Hornets claim league title and take top seed to district

The wonderful element for the Enumclaw High boys basketball squad – fresh from its coronation as South Puget Sound League 3A basketball champion – is that Friday’s encounter with Renton High is for seeding purposes alone.

Junior guard Coleman Clyde puts up a shot during Friday night’s victory over White River.

The wonderful element for the Enumclaw High boys basketball squad – fresh from its coronation as South Puget Sound League 3A basketball champion – is that Friday’s encounter with Renton High is for seeding purposes alone.

Game time is 7:30 p.m. at Foster High School.

If Enumclaw beats Renton it will move on as the No. 1 seed to the West Central District tournament and play at 8 p.m. Feb. 26 at Auburn High against the No. 2 seed out of the the Olympic-Western Cascade League.

If the Hornets lose to Renton, they’ll be the No. 2 seed and play at 8 p.m. Feb. 26 at Franklin Pierce High, paired against a yet-to-be-determined foe.

Renton’s Indians have been the equivalent of a brick wall in the past two EHS cage campaigns. Last year a dramatic shot from the top of the key with one second remaining was the difference in Enumclaw finishing fifth or eighth in the state tournament.

The year before that (2007), the Hornets had their hopes of advancing to the state tournament stonewalled when a Renton player made a 10-foot baseline jumper as time expired.

“For the past two years it has been Renton that ended our season early and sent us home from the state tournament,” Hornet coach Phil Engebretsen said.

This year Renton went undefeated (16-0) in the Seamount League and is ranked third in the 3A state polls, where Enumclaw is ranked fifth.

Enumclaw finished its league season by crushing Franklin Pierce 52-36 Feb. 11 and winning the Hornet-Hornet battle against White River Friday, staving off a concerted effort by a fiesty White River gang and eventually prevailing 64-55.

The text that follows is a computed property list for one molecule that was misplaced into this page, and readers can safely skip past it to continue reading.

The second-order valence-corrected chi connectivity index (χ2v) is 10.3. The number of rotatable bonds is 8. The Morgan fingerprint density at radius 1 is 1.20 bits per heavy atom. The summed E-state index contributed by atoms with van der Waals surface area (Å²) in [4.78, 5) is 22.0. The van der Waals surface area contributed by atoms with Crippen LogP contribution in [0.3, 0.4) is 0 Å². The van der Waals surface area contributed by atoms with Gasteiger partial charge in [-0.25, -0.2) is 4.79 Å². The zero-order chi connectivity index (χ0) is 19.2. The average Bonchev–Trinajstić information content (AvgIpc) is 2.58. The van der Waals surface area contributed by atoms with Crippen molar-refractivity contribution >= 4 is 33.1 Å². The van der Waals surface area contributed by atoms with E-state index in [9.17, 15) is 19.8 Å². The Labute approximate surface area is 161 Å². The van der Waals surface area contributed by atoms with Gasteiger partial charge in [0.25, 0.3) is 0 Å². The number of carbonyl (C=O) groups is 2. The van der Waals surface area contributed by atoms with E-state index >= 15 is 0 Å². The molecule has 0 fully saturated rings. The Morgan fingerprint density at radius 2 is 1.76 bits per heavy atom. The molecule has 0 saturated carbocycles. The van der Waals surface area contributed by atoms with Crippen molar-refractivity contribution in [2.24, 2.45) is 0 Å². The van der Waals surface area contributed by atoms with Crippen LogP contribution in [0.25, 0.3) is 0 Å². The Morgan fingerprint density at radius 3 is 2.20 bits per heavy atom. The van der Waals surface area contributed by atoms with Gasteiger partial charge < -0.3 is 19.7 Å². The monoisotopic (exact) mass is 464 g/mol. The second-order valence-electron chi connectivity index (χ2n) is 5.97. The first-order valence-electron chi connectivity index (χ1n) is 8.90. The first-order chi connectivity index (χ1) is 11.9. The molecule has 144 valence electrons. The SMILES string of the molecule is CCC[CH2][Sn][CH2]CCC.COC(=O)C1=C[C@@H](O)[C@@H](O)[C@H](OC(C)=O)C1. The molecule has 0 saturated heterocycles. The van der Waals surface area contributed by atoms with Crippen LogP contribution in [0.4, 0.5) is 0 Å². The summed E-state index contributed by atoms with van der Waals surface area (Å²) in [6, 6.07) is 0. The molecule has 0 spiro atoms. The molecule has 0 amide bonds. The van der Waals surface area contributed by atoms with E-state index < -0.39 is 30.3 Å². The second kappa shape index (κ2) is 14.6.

“It was nice to clinch the league title and finish the regular season on a high note, being ranked fifth in state,” Engebretsen said. But he knows everyone starts fresh when postseason play begins.

The must-win games come after the Renton game for seeding, Engebretsen said, but “it would be great to get that Renton monkey off our back and head into the district tourney with even more momentum by beating Renton for a change.”

Renton’s solitary setback during its 17-1 regular season came in a nonleague affair at the hands of Bellevue High before the holiday break and the Indians have been accustomed to nothing but conquests since. Renton has won as a team, in the strictest since of the word, thus far this year and doesn’t boast any highly touted individual scorers in the top 10 of the Seamount League’s leading scorers.

If there is an Indian to keep an eye peeled for, it is Achoki Moikobu, Renton’s 5-foot-9 junior ballhandling ace. Moikubo is deadly from the free-throw line, hitting 85 percent of his attempts. In one league encounter this season, Moikubo went 18-for-19 in the free-throw department.

Reach John Leggett at jleggett@courierherald.com or 360-802-8207.

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